El remdesivir, un medicamento originalmente desarrollado para combatir el contagio de Ébola, fue autorizado para administrarse únicamente como tratamiento de emergencia en pacientes graves hospitalizados con COVID-19, en tanto continúa la investigación sobre su eficacia en general contra el virus SARS-CoV-2.
Our friends from The Explorers Guide to Biology and iBiology have created this illustrated guide that explains how soap and water destroy the coronavirus SARS-CoV-2 that causes COVID-19. You can download the PDF for free HERE.
Es normal tener miedo ante algo desconocido. Y no es para menos, el nuevo coronavirus ha cruzado fronteras sin pedir permiso y casi sin darnos cuenta. Hemos sentido su impacto a nivel mundial tanto en la salud pública como en la economía. La palabra pandemia nos hace recordar tiempos difíciles, como lo fue el virus de influenza H1N1 en el 2009, el cual se expandió a 214 países y cobró cerca de 18,000 vidas confirmadas (aunque se estimaron alrededor de 200,000). El gobierno de Puerto Rico no ha sido eficiente en su respuesta, pero eso era esperado. Sin embargo, a nivel individual y comunitario, es primordial convertir el miedo en acción. Y que seamos el refuerzo que necesita el sistema de salud pública.
Viruses have been protagonists of many diseases and epidemics throughout the history of humanity. The novel SARS-CoV-2 coronavirus causing the Coronavirus Disease 2019 (COVID-19) is no exception to these scientific and public health challenges. COVID-19 has been classified by the World Health Organization (WHO) as a pandemic due to the number of cases reported worldwide. In such a scenario, the general community has become interested in learning more about what this virus is, what we know so far, and how it compares to other viruses.
After the Puerto Rico earthquakes, health sciences researchers from Harvard T.H. Chan School of Public Health, Yale School of Public Health, the University of Puerto Rico and The Hispanic Council created this infographic on infant feeding practices. We thank Andrea López-Cepero for sharing them with us!
Before I started studying pharmacy, my mother used to tell me often that she did not feel quite right, she was always tired and had been recently gaining some weight without any apparent trigger or change in eating habits. It never occurred to me that these symptoms were the onset of hypothyroidism. After being diagnosed, my mother joined the number of people suffering from the thyroid, along with my grandmother and grandfather and many other Puerto Ricans.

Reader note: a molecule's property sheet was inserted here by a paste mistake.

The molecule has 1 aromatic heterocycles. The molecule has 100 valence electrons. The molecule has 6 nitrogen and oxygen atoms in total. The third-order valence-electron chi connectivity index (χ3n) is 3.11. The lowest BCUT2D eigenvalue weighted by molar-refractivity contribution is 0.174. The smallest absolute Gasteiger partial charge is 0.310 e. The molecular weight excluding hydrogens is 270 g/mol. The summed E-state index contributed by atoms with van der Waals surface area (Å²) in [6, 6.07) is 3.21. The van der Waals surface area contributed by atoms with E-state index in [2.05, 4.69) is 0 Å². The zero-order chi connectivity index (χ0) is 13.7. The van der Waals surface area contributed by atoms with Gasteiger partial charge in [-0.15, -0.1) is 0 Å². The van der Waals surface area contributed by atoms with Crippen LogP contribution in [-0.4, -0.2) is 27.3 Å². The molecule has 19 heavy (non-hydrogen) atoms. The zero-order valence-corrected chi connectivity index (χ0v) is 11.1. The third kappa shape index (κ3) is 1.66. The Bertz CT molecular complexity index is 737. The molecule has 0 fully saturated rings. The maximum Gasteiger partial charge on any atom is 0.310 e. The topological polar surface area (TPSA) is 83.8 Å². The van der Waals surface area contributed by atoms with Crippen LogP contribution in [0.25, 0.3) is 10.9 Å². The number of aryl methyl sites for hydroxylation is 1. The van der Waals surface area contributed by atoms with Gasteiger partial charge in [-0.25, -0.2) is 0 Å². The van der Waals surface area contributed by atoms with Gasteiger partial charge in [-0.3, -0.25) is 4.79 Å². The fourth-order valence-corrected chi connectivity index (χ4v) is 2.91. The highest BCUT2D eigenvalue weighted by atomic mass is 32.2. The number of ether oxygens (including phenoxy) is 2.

Last semester, I did an internship at the Allergy, Asthma and Immunology Clinic of the Penn State Health Milton S. Hershey Medical Center, where we specialize in treating patients with chronic respiratory disease. Soon after starting my clinical rotation, I noticed the large number of visits from Puerto Ricans, especially women. Alarmed, I decided to investigate the reasons for this trend, and I went to the library to find more information about the subject.
Did you know that diabetes is one of the leading causes of death in the world and of which there is no cure? Diabetes is a chronic disease that affects the body's ability to use the energy contained in food. As a result, blood sugar (glucose) levels increase, resulting in a chain of short and long-term adverse effects. Depending on the type of diabetes patients need insulin or pills to control it.
After consuming food, our body transforms it into glucose and other nutrients that are absorbed by the blood. After eating, blood sugar level increases activating the pancreas that generates insulin and releases it into the bloodstream. In people with diabetes this does not happen because the body is not able to produce or react to insulin properly.